Poll bill reservations

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The Election Commission of Pakistan has expressed serious reservations about the electoral reforms bill bulldozed through the National Assembly by the government last week and has termed many of the amendments in the bill in violation of the Constitution. In a rare move, the ECP publicised a meeting it held on the bill and detailed its objections in a press release. It also compiled a document — reported in detail by this newspaper — that gave feedback on each amendment of the bill. The ECP said it had communicated its objections to the parliamentary committee deliberating on the bill but these objections were not factored into the text that was adopted by the National Assembly. The opposition too has rejected the bill. Some of the objections raised by the ECP should elicit deep concern among all stakeholders. The commission says the electronic voting machines require a thorough debate in parliament in light of the pilot project conducted by it. This debate has yet to happen. There are many issues with the EVMs that remain unaddressed and therefore the commission cannot guarantee their usage will lead to the holding of free and fair elections. It has similar objections to the right of vote for overseas Pakistanis and also a genuine concern regarding the amendments that will take powers away from the ECP and hand them over to Nadra. It is clear from these and various other reservations that insufficient thought has gone into the contents of the bill.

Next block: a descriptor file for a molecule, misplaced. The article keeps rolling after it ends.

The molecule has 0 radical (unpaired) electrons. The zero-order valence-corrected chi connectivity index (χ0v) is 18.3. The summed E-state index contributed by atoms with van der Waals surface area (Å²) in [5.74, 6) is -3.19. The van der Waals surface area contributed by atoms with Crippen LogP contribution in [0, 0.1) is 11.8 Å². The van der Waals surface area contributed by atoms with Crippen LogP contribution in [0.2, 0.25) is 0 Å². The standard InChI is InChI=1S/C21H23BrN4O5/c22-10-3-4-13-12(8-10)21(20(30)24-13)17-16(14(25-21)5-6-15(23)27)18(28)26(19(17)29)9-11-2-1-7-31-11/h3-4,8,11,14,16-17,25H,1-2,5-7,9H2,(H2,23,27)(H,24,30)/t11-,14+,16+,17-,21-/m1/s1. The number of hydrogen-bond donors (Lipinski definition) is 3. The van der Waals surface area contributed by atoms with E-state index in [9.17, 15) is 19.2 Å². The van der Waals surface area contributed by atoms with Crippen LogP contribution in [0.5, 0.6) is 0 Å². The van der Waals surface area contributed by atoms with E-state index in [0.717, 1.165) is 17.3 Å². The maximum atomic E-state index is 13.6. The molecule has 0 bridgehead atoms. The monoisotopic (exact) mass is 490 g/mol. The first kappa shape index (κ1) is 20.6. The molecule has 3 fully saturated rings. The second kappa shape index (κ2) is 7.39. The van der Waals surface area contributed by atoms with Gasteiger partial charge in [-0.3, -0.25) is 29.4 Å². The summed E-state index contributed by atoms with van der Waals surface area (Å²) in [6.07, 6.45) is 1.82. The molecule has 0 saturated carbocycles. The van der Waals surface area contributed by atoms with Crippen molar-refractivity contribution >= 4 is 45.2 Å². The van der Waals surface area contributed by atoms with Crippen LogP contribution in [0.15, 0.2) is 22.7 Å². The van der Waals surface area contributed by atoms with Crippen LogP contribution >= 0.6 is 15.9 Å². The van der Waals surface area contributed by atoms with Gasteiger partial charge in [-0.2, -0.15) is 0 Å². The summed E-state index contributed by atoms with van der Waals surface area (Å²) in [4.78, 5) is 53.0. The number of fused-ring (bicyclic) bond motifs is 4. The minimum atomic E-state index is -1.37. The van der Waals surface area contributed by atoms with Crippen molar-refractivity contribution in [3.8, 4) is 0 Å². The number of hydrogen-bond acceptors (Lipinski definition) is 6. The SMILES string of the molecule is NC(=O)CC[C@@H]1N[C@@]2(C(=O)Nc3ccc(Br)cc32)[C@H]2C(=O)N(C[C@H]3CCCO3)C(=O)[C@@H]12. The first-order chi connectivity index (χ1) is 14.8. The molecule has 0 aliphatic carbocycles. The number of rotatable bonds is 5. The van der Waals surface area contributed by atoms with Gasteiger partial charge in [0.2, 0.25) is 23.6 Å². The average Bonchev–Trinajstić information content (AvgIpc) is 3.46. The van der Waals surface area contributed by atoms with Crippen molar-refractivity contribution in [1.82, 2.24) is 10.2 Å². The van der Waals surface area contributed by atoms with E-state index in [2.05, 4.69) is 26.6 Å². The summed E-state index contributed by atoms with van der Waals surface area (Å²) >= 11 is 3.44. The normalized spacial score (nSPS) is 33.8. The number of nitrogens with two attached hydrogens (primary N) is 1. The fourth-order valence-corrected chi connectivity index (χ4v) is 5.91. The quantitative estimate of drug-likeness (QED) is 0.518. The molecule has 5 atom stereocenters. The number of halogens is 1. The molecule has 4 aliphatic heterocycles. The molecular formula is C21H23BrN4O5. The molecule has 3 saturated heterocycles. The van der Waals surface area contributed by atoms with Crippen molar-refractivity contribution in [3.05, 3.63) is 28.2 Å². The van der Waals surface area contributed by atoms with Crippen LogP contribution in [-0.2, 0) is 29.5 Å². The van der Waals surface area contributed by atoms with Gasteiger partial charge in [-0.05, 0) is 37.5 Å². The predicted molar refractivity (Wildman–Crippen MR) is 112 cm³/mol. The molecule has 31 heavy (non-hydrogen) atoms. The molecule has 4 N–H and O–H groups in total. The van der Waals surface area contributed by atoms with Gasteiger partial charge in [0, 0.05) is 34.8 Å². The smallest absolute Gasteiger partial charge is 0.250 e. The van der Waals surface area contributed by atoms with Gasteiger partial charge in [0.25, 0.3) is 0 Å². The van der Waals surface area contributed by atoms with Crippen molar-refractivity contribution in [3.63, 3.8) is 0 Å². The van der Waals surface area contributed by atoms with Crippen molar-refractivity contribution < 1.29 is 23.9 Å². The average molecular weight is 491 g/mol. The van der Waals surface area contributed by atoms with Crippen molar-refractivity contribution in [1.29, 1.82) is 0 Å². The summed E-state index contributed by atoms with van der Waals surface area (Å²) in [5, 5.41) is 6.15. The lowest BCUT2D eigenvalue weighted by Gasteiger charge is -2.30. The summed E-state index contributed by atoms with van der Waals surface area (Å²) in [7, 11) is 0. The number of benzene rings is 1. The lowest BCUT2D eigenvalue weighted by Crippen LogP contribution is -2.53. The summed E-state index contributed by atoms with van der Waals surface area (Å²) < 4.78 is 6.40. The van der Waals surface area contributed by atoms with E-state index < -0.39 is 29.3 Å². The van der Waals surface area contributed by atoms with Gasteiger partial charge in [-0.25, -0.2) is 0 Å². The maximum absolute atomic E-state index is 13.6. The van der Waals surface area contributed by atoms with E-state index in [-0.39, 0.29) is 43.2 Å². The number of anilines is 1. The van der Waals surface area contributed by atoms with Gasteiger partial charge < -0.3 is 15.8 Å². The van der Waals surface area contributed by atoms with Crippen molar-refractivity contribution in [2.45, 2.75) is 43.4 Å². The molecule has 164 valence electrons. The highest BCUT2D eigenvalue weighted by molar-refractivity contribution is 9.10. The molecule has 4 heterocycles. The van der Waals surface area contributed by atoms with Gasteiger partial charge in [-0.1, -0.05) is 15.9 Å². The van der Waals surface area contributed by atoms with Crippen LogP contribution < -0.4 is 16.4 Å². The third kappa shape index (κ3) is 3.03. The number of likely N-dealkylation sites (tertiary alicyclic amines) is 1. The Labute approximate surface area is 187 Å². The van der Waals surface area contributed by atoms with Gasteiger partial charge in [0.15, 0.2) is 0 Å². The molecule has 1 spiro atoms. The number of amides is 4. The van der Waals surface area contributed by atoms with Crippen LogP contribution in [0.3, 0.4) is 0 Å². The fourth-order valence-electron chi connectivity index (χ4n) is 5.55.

The government should have consulted the ECP before drafting it so that all the concerns that the commission had could have been addressed. The opposition too was not taken on board for a detailed debate before bringing the bill for voting. Such shoddy handling of this crucial bill by the government has generated needless controversy at a time when electoral reforms require a buy-in from all political parties. The amendments also suggest that the government is pushing its own priorities, without allowing other stakeholders to point out the obvious weaknesses. The end result, therefore, will be the opposite of what the intended result was supposed to be — a law that helps built trust among all parties on the electoral process. There is still time to rectify the matter. The government should now invite the opposition as well as the ECP to give its detailed input on the basis of which a thorough debate should take place. The aim should be to build a consensus and make amendments in the bill accordingly before it can be finalised for voting. Reforming the electoral process is vital for Pakistan, and doing so by taking everyone on board is equally important. There is time available so there is no need to rush into it. Hopefully, the government can rise beyond its partisan approach and do the right thing.